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The 2010 Universe of Cities

A New Perspective on Global Urbanization

Nicolás Galarza Sánchez, Yang Liu, and Shlomo Angel
with Alejandro M. Blei, Achilles Kallergis, Patrick Lamson-Hall, Maria Mónica Salazar, Daniel L. Civco, and Jason Parent

September 2018, English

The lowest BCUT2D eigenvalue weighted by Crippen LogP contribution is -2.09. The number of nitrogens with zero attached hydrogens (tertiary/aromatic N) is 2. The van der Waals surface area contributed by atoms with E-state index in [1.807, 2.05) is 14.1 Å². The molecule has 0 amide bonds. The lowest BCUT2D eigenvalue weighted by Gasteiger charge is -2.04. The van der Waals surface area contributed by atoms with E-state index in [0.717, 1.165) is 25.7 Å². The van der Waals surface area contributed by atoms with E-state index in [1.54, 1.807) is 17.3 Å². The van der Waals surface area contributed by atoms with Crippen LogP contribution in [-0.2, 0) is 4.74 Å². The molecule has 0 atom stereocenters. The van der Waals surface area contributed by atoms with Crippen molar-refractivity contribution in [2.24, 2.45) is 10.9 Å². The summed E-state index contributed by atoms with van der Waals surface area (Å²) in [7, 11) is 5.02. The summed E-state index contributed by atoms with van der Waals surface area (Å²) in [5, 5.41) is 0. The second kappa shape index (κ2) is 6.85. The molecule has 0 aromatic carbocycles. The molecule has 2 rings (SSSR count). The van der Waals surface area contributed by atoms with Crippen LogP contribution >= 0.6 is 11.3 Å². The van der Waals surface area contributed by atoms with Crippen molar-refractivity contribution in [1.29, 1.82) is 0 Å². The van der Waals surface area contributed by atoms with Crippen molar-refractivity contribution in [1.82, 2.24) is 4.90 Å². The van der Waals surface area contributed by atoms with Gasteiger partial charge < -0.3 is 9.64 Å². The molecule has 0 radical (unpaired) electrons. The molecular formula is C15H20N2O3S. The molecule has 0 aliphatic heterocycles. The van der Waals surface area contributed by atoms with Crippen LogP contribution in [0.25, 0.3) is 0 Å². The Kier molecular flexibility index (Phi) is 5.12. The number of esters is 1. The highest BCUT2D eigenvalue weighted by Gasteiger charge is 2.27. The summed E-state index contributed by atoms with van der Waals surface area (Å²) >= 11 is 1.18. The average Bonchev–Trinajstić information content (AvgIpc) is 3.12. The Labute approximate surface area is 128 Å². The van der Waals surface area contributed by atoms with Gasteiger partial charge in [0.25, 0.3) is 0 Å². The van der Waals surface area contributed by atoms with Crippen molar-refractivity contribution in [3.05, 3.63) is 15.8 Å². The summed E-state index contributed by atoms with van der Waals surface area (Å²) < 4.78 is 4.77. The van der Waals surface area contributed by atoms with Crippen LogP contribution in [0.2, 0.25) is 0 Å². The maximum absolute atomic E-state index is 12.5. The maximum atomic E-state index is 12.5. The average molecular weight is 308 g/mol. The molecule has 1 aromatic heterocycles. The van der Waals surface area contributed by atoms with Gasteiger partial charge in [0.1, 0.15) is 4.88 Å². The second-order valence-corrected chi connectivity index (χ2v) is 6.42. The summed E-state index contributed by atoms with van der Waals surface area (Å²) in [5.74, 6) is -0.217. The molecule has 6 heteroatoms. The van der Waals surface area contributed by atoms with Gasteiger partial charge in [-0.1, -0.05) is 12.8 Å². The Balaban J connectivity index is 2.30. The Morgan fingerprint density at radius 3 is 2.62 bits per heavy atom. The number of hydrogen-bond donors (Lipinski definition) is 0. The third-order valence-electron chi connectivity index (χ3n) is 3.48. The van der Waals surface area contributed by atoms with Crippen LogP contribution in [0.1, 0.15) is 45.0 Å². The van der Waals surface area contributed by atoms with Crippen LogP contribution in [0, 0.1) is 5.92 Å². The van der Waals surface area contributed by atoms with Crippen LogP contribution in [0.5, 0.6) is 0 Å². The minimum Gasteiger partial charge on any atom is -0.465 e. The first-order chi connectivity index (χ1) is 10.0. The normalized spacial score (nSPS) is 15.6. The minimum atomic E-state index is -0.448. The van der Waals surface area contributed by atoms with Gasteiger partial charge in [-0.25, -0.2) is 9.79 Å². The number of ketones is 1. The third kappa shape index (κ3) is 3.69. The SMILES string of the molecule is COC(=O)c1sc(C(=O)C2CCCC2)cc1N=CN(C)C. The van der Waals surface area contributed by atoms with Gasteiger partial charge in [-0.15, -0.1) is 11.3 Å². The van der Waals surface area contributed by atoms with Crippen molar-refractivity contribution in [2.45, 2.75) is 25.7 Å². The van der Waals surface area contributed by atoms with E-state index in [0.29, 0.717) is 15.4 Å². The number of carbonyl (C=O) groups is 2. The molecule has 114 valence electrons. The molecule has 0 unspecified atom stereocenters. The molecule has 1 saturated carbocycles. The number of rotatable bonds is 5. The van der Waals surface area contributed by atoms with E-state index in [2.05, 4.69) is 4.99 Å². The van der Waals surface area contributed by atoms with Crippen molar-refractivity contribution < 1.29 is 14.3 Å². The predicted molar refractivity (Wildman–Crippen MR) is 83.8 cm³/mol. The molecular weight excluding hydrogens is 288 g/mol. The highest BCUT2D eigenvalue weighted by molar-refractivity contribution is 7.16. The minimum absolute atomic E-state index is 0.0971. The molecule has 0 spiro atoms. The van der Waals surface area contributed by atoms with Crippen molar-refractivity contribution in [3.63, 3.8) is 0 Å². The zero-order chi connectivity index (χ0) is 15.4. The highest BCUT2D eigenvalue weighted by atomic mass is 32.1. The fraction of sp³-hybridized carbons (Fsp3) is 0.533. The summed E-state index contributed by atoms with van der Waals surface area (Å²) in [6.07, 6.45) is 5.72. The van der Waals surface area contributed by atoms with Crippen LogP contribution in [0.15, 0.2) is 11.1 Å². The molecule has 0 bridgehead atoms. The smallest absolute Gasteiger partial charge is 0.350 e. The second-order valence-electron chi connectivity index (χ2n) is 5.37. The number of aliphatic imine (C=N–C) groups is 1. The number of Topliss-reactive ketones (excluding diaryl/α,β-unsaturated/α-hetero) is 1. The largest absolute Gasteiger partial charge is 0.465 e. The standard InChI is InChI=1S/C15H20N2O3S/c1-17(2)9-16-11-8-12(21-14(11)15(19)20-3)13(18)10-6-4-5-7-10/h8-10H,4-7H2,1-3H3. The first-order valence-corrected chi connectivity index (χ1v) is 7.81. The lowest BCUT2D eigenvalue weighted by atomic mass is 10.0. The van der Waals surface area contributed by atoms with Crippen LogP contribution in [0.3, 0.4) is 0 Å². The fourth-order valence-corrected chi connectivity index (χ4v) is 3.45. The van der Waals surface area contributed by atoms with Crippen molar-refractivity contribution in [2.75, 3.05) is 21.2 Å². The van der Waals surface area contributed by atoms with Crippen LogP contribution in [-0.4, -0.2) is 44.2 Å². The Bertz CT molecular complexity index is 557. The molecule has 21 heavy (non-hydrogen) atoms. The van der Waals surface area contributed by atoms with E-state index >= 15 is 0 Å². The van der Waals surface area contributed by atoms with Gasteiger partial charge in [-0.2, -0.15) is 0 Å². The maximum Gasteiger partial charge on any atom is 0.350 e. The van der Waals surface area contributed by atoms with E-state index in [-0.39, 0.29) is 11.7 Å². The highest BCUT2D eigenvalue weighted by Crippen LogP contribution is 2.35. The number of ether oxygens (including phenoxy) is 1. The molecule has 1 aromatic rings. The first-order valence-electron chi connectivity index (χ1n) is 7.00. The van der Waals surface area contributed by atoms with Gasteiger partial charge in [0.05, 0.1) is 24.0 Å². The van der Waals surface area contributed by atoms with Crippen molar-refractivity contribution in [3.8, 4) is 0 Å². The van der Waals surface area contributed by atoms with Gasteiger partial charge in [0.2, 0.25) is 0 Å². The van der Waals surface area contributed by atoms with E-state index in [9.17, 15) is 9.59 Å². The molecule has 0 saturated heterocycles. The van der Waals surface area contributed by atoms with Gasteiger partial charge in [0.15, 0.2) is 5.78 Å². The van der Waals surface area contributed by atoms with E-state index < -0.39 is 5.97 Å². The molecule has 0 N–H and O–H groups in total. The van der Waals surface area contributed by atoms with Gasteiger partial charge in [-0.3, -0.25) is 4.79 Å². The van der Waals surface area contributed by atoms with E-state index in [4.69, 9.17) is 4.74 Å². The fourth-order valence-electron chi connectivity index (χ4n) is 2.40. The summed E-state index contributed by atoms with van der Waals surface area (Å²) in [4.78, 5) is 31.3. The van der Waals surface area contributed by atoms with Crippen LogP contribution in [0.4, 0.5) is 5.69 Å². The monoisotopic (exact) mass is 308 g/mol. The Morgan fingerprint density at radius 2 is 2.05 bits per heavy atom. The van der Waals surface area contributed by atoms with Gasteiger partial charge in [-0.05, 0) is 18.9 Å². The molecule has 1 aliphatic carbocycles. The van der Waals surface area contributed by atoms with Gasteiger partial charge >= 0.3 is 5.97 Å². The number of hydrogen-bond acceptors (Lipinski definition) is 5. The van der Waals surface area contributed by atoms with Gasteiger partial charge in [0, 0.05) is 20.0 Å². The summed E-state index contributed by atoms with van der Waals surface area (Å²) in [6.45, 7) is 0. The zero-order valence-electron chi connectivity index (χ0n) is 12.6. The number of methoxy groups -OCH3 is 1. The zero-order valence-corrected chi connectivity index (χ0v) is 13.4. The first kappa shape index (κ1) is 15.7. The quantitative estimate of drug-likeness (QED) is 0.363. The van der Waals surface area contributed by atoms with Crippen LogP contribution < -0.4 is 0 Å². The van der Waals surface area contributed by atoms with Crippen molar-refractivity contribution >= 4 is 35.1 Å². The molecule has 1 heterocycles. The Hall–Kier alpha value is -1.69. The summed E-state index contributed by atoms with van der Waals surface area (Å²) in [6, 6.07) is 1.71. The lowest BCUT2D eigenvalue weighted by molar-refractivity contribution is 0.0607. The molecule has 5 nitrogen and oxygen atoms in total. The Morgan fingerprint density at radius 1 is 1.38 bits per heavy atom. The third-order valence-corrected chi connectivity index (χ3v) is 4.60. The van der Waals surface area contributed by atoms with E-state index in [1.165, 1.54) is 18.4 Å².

Using a number of data sources, scholars at New York University and the University of Connecticut, in partnership with UN-Habitat and the Lincoln Institute of Land Policy, and in collaboration with the UN Population Division, have identified the universe of all 4,231 cities and metropolitan areas that had 100,000 people or more in 2010. All these cities have identifiable, freestanding, contiguous urban extents, and all of these cities have names, coordinates, and population figures associated with them from three time periods: 1990, 2000, and 2010. This paper introduces this universe of cities and presents a number of new findings: (1) the population sizes of the universe of cities did not follow the regularities of Zipf’s Law or Gibrat’s Law completely; (2) the numbers of large and small cities grew proportionately to the total number of cities in the universes of cities; and (3) the variations of city population size among regions were distinguishing but dwindled over time. We present our findings from two perspectives: the trends and distributions of city population sizes, and of city population growth rates. This new universe of cities lays the foundation for a new perspective on global urbanization that focuses on cities as units of analysis, rather than on countries.